Thursday, June 16, 2005

the palanca awards syndicate

Once in a while, someone, usually a writer who has never joined the Don Carlos Palanca Awards for Literature or who joined but lost, makes noise and says that the competition is rigged.

The theories state that there is a syndicate; that the judges give awards to their friends or students, breaking the anonymity of the blind entries by the use of a clever code; that certain blacklisted writers, mavericks who are not part of the established literati, will never win; that the collusion between judges and participants is so entrenched that winners are determined even before all the entries are in; that the Palanca Awards are an Old Boys’ Club; and so on and so forth.

All these are spurious and insulting to everyone who has ever won a Palanca Award or who has ever judged for any of the categories. If any of the terrible things I’ve decried above have actually happened or happen, they certainly did not or do not happen to me.

I first joined the competition way back in 1990, the first year I ever heard of it. Encouraged by my mentor, playwright Wilfredo Guerrero, I submitted a play. I did not know any of judges and the judges certainly did not know me – I wasn’t anyone. My play received an award. And so did the one I entered the following year. And again I didn’t know who the judges were beforehand and they were certainly not my friends – in fact, I had no writerly friends of that sort during that time, writing mostly in a vacuum. My first two winning plays were very different from each other (one was a choreo-poem, the other was a gay play set in a motel room written in realist mode), so it wasn’t even as if the judges who liked the first play based on style awarded the second play based on that preference.

I was asked to judge the One-Act Play category once or twice of the following years. I received a huge pile of the submissions, and I plowed through them all. I was not familiar with any of the entries and certainly was not privy to any code. During deliberations, my co-judges and I talked about the entries we felt deserved an award, and revealed our personal short lists. Our lists were the same. We were doing our jobs, and not awarding friends or students of ours.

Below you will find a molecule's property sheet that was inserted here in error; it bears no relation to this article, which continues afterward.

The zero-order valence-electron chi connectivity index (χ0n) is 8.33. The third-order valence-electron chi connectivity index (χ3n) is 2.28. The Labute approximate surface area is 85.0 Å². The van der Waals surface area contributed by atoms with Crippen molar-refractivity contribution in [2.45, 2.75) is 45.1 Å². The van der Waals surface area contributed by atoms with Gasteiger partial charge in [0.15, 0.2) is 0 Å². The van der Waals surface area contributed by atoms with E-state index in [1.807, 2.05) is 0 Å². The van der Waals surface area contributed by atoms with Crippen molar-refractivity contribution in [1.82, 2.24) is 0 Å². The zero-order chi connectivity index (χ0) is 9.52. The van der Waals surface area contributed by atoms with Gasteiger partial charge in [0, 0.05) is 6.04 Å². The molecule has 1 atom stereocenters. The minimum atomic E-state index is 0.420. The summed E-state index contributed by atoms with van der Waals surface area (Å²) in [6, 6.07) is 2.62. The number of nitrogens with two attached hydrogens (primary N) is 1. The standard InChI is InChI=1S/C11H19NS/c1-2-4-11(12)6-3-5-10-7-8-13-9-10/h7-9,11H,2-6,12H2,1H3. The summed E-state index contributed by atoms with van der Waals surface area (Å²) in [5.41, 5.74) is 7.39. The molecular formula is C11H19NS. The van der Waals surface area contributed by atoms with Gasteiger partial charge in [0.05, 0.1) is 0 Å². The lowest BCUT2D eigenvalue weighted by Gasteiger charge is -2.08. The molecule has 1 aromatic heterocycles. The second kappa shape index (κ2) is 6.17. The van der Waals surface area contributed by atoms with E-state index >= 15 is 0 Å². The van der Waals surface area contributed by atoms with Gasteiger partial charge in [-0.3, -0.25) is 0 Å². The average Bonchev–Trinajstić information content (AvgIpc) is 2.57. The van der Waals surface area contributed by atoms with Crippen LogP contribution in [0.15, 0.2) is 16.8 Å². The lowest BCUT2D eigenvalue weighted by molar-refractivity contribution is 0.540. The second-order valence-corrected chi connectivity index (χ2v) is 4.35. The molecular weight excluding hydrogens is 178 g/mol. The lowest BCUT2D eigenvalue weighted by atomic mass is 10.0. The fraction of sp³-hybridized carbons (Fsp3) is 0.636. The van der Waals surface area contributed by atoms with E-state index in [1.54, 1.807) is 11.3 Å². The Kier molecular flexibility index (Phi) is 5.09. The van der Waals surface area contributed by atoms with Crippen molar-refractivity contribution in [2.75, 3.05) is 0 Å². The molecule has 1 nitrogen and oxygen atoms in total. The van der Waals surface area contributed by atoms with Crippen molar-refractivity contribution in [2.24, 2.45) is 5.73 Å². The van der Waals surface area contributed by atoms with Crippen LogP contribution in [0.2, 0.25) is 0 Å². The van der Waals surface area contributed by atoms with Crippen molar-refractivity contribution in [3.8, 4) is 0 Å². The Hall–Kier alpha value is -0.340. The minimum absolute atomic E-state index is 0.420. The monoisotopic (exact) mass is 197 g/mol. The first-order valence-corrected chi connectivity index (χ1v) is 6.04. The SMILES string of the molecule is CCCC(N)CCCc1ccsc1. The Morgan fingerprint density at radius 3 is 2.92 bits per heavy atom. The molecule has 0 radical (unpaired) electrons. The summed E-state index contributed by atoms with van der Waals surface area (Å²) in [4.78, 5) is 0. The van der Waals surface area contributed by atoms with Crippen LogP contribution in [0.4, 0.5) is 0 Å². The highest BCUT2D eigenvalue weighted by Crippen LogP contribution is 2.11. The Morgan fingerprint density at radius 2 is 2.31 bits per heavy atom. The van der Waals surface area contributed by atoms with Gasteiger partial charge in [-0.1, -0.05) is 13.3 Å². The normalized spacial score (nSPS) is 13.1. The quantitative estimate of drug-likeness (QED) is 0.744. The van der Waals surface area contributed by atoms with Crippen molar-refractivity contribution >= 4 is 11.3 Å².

In 1994, I won a pair of Palanca Awards, again for two very different plays. One was a long-form musical, the other was a one-act comedy. That’s two different sets of judges, none of whom knew I was entering or what I was entering. I did not know the judges and didn’t ask anyone. (Once, I overheard someone ask Butch Dalisay directly if he was judging the Palancas that year. “I can neither confirm nor deny,” Butch replied coyly.)

I didn’t join for the next 9 years, prioritizing business and everything else above writing or competition. As far as anyone could tell, I had vanished off the radar. When I won 3 Palancas in the last two years for my plays and fiction, it was not in anyone’s interest to give me the prizes. I am still as maverick and “non-establishment” as they come. Hell, I don’t even stay that long at the awards ceremony, operating in more of an eat-and-run manner. I do not hang around to make plans for next year (“Hey! If you’re a judge next year, let me win. If I’m a judge next year, I’ll let you win.”). I'm not as well-connected as I appear to be; in fact, apart from the comics creatives I usually work with, I'm so out of touch with who's who in the Pinoy world of letters.

And I do not need "help" to compete. Let my writing win on its own merits and not because you like me.

Every year, around half or so of the awards are given to first time winners. Any previous winner can become a member of the board of judges for the category they won in (the obvious exceptions are the very young categories like Futuristic Fiction).

It is too easy for losing participants to sour grape over their losses. But attributing malice to the awards is not a particularly healthy way of dealing with the fact that your writing needs improvement.

And as for the writers who say bad things about the awards but have never joined themselves, I think it’s their way of assuaging their own fear of failure. Better for them to say that the system is rigged than to risk exposing their shoddy writing to a panel of judges and being told, in no uncertain terms, that they need to write a better play, story, poem or novel.


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